5. Northeast Harbor
With its large marina, beautiful homes, and upscale art galleries, the village of Northeast Harbor has long been a mecca for sailboaters and well-to-do vacationers. Throughout the warmer months, craft by the hundreds anchor in the harbor, periodically heading out to the ocean for regattas. Ferries also ply the choppy seas, shuttling to the historic Cranberry Isles.
6. Somes Sound
A fjord that nearly splits the island in two, Somes Sound is the star attraction along Sargent Drive, a spectacular route (open to passenger cars only) that traverses the clifftops on the waterway’s eastern shore. Here, thousands of years ago, a glacier deepened a river valley, and then, as the ice melted, seawater flooded the deep gorge. A turnoff near the narrowest part of the fjord affords fine views of this sliver-shaped stretch of sea as well as Acadia Mountain, which rises beyond the opposite shore.
Near the head of the sound on Rte. 102 lies quaint Somesville. Founded in 1761, the island’s oldest settlement has many examples of early New England architecture. Set along tree-lined brooks and beside quiet ponds, the buildings have a timeless charm.
As Rte. 102 leads down the western flank of Somes Sound, a side road exits to Echo Lake Beach, a popular spot for swimming. A short and fairly easy trail through stands of firs and spruces climbs to the crest of Beech Mountain, where hikers can enjoy uninterrupted views of the lake and hills.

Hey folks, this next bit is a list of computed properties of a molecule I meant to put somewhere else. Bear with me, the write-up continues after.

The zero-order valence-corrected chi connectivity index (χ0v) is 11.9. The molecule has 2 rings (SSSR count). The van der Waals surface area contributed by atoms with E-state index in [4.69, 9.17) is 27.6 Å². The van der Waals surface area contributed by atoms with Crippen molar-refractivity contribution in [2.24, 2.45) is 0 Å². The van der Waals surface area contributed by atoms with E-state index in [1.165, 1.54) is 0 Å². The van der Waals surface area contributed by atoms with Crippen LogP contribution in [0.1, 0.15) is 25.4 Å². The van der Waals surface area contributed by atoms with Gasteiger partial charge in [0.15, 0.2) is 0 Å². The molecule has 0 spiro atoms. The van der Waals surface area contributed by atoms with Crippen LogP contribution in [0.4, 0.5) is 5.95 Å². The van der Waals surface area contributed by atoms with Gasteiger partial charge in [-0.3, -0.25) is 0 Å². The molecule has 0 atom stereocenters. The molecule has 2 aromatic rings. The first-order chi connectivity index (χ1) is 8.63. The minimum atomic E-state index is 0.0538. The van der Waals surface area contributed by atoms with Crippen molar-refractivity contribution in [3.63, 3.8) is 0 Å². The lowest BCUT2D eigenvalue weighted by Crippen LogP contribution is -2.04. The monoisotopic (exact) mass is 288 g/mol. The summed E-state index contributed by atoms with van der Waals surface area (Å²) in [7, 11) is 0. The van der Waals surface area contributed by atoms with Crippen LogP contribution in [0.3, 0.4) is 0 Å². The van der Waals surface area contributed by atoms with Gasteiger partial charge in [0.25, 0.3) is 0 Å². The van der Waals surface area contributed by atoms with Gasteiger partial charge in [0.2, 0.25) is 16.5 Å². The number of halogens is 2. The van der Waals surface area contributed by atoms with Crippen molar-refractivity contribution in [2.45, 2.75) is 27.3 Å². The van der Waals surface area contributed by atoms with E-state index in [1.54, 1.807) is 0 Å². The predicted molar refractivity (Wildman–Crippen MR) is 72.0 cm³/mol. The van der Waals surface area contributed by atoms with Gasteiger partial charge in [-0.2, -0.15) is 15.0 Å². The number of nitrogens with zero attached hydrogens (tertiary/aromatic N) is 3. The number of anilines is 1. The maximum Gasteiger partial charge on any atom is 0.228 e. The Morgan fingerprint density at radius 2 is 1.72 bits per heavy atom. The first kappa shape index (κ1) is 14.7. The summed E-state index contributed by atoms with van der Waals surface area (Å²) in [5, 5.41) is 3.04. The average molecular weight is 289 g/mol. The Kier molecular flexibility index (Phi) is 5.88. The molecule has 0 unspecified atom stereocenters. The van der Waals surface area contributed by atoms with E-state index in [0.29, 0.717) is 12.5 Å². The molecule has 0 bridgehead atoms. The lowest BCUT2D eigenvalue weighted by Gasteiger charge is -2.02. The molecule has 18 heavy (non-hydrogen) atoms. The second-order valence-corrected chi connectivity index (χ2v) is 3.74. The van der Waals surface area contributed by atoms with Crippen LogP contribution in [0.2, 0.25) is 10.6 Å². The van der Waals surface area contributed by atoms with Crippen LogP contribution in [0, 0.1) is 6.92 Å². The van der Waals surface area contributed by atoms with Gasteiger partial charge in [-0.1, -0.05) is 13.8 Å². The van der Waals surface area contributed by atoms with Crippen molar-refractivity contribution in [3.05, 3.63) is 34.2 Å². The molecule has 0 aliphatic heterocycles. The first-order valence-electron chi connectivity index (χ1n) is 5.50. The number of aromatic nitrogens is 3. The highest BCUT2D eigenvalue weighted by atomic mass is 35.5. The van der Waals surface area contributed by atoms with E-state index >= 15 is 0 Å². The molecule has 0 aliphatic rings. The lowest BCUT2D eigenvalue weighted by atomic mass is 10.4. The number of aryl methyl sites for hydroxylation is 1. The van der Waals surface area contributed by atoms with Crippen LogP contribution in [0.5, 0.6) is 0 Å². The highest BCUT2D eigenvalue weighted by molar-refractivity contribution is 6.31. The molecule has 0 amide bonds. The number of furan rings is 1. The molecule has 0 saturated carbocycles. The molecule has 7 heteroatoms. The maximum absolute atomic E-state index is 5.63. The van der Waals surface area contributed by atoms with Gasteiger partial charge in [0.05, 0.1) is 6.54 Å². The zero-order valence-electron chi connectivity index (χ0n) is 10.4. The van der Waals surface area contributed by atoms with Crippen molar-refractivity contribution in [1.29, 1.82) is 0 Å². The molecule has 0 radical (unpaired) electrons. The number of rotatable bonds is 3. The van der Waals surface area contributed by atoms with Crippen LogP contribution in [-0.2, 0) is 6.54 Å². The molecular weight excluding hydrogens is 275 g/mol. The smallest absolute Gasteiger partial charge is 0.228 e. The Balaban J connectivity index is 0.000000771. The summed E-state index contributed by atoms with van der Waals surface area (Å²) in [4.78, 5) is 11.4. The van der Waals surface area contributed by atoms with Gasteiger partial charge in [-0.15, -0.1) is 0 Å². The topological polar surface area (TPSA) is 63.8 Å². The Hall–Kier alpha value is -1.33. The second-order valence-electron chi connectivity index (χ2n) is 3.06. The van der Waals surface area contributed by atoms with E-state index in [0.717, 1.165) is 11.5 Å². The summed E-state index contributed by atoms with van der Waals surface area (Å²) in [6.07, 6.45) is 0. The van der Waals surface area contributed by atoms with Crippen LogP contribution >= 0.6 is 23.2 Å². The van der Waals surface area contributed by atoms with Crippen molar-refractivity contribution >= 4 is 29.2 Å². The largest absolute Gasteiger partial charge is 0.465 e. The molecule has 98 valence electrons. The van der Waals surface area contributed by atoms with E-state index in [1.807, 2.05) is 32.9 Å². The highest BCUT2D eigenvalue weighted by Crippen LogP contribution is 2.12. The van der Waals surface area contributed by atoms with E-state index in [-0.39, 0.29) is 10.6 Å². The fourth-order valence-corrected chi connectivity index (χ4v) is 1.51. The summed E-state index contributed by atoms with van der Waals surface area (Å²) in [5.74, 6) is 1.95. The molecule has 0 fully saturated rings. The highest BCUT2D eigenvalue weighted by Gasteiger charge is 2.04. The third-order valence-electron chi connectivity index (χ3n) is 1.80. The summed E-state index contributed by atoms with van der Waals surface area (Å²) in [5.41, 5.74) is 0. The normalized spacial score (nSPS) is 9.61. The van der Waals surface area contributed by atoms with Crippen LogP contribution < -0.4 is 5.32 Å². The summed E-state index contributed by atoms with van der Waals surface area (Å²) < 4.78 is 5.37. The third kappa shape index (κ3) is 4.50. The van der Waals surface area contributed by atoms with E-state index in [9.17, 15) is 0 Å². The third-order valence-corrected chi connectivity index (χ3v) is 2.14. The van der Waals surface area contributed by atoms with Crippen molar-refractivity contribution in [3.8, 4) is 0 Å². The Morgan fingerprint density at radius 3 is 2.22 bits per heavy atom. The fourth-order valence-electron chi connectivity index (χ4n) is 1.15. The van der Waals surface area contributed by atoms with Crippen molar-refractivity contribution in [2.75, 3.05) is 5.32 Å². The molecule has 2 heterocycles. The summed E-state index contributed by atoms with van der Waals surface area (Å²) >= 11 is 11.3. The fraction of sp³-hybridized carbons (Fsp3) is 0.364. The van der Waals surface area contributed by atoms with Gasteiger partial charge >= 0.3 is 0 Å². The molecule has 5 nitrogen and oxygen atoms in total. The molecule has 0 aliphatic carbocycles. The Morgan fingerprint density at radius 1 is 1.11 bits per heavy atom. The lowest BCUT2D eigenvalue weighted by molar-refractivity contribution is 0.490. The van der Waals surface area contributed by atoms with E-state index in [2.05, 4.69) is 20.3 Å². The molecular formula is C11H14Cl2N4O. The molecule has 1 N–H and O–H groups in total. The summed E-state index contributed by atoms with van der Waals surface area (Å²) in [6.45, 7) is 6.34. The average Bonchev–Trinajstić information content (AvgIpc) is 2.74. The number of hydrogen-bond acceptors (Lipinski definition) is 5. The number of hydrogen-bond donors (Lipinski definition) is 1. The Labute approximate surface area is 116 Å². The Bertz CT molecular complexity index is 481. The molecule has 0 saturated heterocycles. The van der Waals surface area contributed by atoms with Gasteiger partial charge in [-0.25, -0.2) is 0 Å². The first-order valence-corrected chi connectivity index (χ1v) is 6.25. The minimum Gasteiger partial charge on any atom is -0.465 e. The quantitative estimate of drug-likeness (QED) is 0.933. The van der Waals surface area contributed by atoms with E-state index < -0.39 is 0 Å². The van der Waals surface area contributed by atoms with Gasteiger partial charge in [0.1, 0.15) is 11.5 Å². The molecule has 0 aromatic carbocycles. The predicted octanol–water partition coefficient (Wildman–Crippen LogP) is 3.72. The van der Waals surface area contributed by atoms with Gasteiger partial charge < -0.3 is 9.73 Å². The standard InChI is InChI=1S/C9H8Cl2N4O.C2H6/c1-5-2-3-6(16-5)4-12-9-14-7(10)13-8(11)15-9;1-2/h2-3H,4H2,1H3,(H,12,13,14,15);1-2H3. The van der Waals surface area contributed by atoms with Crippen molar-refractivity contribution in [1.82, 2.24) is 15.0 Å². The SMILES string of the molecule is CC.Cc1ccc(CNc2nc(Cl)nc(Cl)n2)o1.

7. Southwest Harbor
A quiet fishing village with shops, galleries, and restaurants along its main street, Southwest Harbor is known for its maritime history and its museums. One of them, the Oceanarium, has exhibits on marine life and offers up-close glimpses of the animals that live in the local seas and tidepools.
Farther along, the town of Seawall looks out on the Cranberry Isles. The only creatures that flock here in large numbers are seabirds, and this corner of the park is an enjoyable spot to pass a quiet day.
8. Bass Harbor Head
Bass Harbor Head, at the southernmost point of Mt. Desert Island, is one of the finer spots for watching the sunset. A white-painted lighthouse crowns the rocky, sea-washed ledge here. Its flashing red light, visible as far as 13 miles away, has been guiding sailors safely into port through the nearby rocky reefs since 1858.
9. Pretty Marsh
After passing through the little fishing community of Bass Harbor, the drive follows the western branch of Rte. 102 to Pretty Marsh. A trail there switches back and forth through thick forests to the bayshore, an idyllic spot for picnics and bird-watching.